Andrich, D., & Hagquist, C. (2012). Real and artificial differential item functioning. Journal of Educational and Behavioral Statistics, 37(3).
Andrich,  D.,  &  Hagquist,  C.  (2015).  Real  and Artificial  Differential  Item  Functioning  in Polytomous  Items. Educational  and  Psychological  Measurement, 75(2).


Cheers,
Edward
________________________________
From: Rasch <rasch-bounces at acer.edu.au<mailto:rasch-bounces at acer.edu.au>> on behalf of DIMA ALEXANDRA <alexandra.dima at univ-lyon1.fr<mailto:alexandra.dima at univ-lyon1.fr>>
Sent: Monday, 30 October 2017 1:19:17 AM
To: rasch at acer.edu.au<mailto:rasch at acer.edu.au>
Subject: [Rasch] item selection based on DIF

Dear Rasch researchers,

I would like to ask for your advice in a DIF-related issue. We performed a Rasch analysis of a 33-item questionnaire to choose items for a short version, in two steps. First we examined items infit and outfit, and used the thresholds of mean squares outside the 0.6-1.4 range and standardized fit statistics outside the +/-2.0. No items were excluded at this step (all fitted this criterion). Then we examined DIF for gender, age, and education (in this order), and excluded items with DIF > 0.5 logits. We excluded 3 items based on gender DIF, 4 items based on age DIF, and 12 based on education DIF. We thus arrived at a 14-item version, for which we examined again DIF for all 3 variables. We noticed that there appeared DIFs for age > 0.5 logits (e.g. .60, p<.000), even if in the earlier steps of the selection process these items had no problems. This is a noticeable and significant difference according to the winsteps manual (http://www.winsteps.com/winman/table30_1.htm ): « [DIF CONTRAST] should be at least 0.5 logits for DIF to be noticeable. "Prob." shows the probability of observing this amount of contrast by chance, when there is no systematic item bias effect. For statistically significance DIF on an item, Prob. ≤ .05. ». But I do not know how to figure out if this is also a substantive difference and if I should exclude those items as well, in other words continue item selection until all items show DIF <.05 for all variables (age, gender, education). This is particularly puzzling since these items showed acceptable DIF in previous runs. I understand in principle that this can happen, but what does it mean: are this items good enough or not? Should they be kept or excluded? Are there other criteria and tests that I should consider?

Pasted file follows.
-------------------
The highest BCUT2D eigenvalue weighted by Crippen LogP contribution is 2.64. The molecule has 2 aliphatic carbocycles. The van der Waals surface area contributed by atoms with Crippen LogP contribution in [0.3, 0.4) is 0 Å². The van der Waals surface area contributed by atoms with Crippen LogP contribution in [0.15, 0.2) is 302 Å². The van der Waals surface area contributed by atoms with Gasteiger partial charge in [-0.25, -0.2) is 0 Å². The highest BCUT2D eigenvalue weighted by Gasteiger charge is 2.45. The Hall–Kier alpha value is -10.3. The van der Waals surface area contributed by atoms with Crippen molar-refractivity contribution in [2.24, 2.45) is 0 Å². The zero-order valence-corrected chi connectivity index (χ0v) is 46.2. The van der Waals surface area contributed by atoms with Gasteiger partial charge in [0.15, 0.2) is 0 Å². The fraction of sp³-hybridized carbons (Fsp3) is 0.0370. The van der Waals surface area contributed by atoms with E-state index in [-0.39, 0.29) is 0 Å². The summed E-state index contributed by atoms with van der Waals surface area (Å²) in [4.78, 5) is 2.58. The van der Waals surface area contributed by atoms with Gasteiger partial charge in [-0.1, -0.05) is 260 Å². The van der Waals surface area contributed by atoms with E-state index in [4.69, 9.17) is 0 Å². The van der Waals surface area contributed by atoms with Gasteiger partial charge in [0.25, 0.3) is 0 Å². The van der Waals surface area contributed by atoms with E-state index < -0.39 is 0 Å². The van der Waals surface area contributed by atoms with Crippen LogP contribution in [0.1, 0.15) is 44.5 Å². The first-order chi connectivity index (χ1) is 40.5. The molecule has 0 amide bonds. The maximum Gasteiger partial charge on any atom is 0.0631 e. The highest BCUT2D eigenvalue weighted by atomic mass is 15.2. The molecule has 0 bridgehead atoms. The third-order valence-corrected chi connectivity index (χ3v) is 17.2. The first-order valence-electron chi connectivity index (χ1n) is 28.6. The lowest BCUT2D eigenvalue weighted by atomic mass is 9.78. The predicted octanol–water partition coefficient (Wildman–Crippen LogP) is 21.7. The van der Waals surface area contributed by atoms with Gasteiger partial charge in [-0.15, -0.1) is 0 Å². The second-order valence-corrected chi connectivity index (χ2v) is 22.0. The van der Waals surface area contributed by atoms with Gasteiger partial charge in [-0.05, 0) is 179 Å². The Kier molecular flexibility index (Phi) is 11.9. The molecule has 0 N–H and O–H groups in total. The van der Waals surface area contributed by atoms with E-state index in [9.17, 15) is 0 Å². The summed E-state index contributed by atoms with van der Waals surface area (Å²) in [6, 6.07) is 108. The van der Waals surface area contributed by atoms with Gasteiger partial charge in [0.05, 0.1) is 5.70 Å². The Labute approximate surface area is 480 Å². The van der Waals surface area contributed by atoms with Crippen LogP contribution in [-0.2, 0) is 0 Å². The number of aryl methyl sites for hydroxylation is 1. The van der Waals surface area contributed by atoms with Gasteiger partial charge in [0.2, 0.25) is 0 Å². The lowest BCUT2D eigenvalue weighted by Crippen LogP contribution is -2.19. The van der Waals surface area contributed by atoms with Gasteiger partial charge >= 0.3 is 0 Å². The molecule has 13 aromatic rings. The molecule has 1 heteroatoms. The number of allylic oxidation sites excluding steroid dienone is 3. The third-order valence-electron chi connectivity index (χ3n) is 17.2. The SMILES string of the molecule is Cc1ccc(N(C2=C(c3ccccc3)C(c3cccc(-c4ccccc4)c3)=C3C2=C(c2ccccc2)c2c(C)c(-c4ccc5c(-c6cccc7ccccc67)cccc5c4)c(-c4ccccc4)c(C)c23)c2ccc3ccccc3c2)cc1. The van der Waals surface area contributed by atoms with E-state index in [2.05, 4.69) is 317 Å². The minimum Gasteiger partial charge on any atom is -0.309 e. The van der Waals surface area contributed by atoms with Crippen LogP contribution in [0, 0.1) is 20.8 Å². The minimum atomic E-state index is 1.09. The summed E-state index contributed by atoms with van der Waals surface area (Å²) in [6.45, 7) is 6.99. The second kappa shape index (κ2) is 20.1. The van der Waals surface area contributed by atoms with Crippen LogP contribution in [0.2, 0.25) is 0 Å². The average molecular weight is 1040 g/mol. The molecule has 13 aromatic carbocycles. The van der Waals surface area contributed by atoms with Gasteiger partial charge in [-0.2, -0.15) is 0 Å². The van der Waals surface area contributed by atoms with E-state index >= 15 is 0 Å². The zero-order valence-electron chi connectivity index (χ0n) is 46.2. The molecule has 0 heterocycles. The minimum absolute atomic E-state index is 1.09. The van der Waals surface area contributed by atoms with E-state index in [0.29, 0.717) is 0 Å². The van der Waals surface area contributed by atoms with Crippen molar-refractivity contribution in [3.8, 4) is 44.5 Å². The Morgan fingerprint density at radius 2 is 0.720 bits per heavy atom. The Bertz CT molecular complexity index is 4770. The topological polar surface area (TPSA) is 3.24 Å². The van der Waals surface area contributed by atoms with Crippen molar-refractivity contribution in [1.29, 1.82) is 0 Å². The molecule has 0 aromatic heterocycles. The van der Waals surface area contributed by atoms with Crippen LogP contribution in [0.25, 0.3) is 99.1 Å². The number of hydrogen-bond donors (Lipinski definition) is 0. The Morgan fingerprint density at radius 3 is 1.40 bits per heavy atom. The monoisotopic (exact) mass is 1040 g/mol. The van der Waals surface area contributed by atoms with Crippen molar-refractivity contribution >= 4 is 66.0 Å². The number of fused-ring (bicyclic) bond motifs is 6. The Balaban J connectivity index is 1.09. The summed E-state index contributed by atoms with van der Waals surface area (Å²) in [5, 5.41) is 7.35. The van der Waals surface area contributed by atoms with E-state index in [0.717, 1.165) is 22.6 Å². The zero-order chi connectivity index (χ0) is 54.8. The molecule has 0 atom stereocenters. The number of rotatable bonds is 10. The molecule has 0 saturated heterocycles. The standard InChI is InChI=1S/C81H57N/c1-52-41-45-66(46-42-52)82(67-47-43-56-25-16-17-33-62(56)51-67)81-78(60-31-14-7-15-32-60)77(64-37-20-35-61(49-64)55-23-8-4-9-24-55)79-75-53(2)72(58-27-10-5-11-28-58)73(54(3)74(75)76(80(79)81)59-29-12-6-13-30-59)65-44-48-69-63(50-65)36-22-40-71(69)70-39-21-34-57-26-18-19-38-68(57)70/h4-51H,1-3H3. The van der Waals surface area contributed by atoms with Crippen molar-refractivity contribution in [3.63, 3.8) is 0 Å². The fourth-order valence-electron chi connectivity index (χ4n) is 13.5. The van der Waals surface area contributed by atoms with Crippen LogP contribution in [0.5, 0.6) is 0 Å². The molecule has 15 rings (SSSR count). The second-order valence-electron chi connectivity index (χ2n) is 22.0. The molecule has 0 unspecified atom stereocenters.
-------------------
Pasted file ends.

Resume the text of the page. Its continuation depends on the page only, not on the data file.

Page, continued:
Any suggestions or references for further reading would be much appreciated!

Many thanks,
Alex



Alexandra DIMA PhD, AFBPsS
Marie Curie Research Fellow

EA 7425 HESPER
Health Services and Performance Research
Université Claude Bernard Lyon 1
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alexandra.dima at univ-lyon1.fr<mailto:Alexandra.dima at univ-lyon1.fr>